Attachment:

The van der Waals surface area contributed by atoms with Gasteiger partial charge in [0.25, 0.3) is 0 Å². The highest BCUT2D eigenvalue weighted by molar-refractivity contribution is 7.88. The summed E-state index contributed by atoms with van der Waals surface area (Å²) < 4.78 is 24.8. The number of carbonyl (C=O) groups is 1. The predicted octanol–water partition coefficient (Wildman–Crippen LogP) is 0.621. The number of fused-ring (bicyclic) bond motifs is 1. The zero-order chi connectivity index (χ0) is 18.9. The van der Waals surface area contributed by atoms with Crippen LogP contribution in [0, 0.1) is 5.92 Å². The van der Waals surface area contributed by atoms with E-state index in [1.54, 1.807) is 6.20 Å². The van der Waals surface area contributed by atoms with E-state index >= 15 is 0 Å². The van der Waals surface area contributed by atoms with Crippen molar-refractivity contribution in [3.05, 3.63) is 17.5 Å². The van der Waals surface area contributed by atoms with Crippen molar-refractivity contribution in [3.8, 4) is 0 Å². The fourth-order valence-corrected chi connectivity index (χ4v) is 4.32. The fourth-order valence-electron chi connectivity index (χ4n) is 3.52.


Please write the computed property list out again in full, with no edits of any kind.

The van der Waals surface area contributed by atoms with Gasteiger partial charge in [0.25, 0.3) is 0 Å². The highest BCUT2D eigenvalue weighted by molar-refractivity contribution is 7.88. The summed E-state index contributed by atoms with van der Waals surface area (Å²) < 4.78 is 24.8. The number of carbonyl (C=O) groups is 1. The predicted octanol–water partition coefficient (Wildman–Crippen LogP) is 0.621. The number of fused-ring (bicyclic) bond motifs is 1. The zero-order chi connectivity index (χ0) is 18.9. The van der Waals surface area contributed by atoms with Crippen LogP contribution in [0, 0.1) is 5.92 Å². The van der Waals surface area contributed by atoms with E-state index in [1.54, 1.807) is 6.20 Å². The van der Waals surface area contributed by atoms with E-state index >= 15 is 0 Å². The van der Waals surface area contributed by atoms with Crippen molar-refractivity contribution in [3.05, 3.63) is 17.5 Å². The van der Waals surface area contributed by atoms with Crippen molar-refractivity contribution in [3.8, 4) is 0 Å². The fourth-order valence-corrected chi connectivity index (χ4v) is 4.32. The fourth-order valence-electron chi connectivity index (χ4n) is 3.52.